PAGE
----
ReplyDelete
  13. There is a blog from Napo General secretary mainly about Sodexo situation.

    https://www.napo.org.uk/blogs/sodexo-and-still-unanswered-questions

    ReplyDelete
    Replies
    1. What about the others areas all the focus is on sodexo when there are the likes of interserve, ingeus, etc

      Delete
  14. In case anyone hasn't spotted it, Sodexo's 'deadline' of 16th July is 45 days before 1/9/15 when they can make compulsory redundancies. The non-negotiable deadline is to get it all done in time for the axe to fall at the earliest opportunity.

    ReplyDelete
    Replies
    1. That will be for all areas, things are not going to plan with estates/IT/Staffing so got to cut to make that profit.

      Delete
  15. But its only their deadline. Its their bullying & scare tactic. We have NNC agreed terms & conditions on our side. We have MoJ Minister Selous's words in Hansard - and if Sodexo piss off Gove... don't forget, Gove didn't award the contracts, Grayling did. Gove's not necessarily tied in like Grayling was. Its bluster & threat & bullshit. I'm angry with napo for many reasons (not least being the fact a local rep tried to get me to admit unproven allegations), but we have to trust napo (& sister unions) on this NNC issue.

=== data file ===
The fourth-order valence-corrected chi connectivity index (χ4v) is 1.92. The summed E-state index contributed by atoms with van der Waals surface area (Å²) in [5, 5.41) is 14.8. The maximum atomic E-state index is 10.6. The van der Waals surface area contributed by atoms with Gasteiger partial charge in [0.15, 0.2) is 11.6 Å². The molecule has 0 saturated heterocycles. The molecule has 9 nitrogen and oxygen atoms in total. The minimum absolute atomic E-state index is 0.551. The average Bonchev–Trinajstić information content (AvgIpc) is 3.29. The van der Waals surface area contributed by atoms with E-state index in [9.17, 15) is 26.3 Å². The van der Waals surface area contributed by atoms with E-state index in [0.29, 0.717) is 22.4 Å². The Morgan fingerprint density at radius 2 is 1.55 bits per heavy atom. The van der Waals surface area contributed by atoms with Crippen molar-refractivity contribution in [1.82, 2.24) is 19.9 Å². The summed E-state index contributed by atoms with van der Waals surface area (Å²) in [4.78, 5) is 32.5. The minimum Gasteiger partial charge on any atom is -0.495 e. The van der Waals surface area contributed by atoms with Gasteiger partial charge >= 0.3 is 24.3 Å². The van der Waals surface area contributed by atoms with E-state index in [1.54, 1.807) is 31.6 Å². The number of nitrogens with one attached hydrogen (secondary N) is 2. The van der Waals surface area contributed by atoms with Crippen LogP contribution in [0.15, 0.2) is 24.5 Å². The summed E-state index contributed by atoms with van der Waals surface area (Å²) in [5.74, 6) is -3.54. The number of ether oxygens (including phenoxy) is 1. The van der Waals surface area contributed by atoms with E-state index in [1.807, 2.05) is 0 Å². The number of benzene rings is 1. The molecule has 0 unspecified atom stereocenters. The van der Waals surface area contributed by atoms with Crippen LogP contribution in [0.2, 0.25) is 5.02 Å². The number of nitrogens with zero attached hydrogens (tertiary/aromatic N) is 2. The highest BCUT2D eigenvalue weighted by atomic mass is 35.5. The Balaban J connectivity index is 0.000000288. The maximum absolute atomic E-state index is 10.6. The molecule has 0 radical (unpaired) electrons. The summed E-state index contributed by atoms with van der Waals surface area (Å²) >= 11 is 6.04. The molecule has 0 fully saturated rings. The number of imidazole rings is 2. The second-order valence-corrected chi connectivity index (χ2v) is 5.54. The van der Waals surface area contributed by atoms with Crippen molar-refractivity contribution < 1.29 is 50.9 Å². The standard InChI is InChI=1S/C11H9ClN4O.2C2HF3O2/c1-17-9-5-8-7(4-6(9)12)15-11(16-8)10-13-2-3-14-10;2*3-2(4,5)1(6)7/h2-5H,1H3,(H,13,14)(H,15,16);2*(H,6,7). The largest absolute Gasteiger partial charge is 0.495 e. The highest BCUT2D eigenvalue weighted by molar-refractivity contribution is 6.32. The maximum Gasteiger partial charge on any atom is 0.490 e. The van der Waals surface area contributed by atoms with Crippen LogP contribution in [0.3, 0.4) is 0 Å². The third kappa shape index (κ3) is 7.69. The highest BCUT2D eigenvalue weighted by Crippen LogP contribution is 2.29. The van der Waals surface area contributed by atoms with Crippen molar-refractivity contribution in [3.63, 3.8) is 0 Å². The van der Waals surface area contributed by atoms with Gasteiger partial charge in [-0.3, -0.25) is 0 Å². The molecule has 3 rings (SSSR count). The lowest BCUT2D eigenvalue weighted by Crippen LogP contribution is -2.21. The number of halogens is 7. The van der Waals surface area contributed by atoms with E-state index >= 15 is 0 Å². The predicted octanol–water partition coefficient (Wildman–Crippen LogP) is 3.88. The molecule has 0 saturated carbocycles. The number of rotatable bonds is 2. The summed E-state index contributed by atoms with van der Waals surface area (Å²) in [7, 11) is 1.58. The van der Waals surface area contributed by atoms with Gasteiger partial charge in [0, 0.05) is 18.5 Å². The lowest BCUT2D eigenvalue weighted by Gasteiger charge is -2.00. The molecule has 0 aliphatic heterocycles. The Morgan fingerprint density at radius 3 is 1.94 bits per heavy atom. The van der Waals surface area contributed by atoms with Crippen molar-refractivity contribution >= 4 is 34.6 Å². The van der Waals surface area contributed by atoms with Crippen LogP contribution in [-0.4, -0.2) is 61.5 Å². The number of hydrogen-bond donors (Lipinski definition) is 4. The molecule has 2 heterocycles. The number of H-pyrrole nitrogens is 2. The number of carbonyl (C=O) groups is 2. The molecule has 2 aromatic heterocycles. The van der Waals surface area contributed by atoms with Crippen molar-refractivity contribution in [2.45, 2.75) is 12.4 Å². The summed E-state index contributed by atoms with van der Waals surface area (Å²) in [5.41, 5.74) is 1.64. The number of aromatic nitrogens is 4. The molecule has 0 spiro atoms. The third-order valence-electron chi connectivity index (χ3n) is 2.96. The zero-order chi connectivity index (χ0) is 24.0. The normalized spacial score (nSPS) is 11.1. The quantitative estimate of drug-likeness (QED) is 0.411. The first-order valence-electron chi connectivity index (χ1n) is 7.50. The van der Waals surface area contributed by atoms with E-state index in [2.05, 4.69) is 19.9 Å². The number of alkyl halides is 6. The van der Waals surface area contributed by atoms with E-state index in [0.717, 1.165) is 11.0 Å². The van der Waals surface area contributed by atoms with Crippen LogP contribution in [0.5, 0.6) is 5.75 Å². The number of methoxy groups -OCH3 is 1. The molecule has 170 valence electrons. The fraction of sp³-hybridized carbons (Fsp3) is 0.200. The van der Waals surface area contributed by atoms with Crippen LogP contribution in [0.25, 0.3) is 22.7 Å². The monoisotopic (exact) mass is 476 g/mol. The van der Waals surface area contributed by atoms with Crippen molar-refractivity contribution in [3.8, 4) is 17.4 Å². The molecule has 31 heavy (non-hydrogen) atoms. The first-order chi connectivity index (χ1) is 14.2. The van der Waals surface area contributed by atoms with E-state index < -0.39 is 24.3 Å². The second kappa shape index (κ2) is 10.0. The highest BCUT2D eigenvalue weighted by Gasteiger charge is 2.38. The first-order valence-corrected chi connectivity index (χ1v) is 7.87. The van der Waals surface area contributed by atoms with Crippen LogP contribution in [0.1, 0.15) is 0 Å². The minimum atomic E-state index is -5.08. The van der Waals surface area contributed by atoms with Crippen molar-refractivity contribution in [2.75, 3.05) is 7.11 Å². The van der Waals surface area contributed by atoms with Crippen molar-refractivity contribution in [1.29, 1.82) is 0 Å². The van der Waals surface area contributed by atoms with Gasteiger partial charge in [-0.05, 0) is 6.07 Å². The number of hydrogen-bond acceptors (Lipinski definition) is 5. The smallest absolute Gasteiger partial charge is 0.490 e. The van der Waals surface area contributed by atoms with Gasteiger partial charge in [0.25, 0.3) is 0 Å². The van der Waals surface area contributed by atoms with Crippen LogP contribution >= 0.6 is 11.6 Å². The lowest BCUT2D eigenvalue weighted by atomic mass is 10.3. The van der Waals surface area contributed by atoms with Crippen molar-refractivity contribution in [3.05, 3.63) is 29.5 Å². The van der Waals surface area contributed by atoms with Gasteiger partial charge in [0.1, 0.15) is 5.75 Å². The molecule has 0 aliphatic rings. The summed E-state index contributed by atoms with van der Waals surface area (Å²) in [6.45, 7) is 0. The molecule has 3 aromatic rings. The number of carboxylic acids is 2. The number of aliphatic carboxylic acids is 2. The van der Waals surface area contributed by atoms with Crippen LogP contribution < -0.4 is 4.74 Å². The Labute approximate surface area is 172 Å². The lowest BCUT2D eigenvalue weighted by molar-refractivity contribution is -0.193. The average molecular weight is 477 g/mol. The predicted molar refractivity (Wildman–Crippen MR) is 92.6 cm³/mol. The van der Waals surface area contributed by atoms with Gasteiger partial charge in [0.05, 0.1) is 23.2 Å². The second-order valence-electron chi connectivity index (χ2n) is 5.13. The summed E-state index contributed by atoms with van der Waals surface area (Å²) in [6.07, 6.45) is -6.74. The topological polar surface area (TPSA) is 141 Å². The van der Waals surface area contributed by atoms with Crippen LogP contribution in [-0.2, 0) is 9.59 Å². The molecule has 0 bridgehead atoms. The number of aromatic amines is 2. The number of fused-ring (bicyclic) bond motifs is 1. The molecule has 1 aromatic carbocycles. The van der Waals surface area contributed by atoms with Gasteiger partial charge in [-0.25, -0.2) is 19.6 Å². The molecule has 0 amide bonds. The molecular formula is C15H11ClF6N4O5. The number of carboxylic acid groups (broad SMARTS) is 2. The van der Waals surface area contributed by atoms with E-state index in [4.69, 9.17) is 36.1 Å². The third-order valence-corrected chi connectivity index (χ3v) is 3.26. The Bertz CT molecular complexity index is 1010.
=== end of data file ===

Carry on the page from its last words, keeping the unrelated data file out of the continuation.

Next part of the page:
Sodexo - Its a simple solution vs. a recipe for disaster: pay me off with the agreed 4.5/year:max. 67.5 week EVR funded by MoJ and I'll quietly slip away. Take the piss with your shitty cut-price offer & I'll pursue you for every penny, and some!!

    When dealers shortweight their customers, their customers never forget.

    ReplyDelete
  16. Believe It Or Not I Cared8 July 2015 at 00:21

    re pre-cons: we can't request them, we are no longer worthy, we can however read them when/if they are provided post sentence.

    ReplyDelete
  17. And a mention in passing for serco/G4S's massive fraud. Any prosecutions yet? This country is a bad fuckin joke.

    ReplyDelete
  18. VIA TWITTER: -

    " Purple Futures ‏@purplefutures Jul 7

    PF Tel Q&As Weds 4pm @HampshireCRC @MerseysideCRC @cgmprobation @HLNYprobation @WYorksProbation "

    https://twitter.com/purplefutures/status/618337624105857024

    ReplyDelete
  19. To rewrite the old Eighties joke, probation is now a Bonnie Tyler service. It works part of the time but every now and then it falls apart.

    ReplyDelete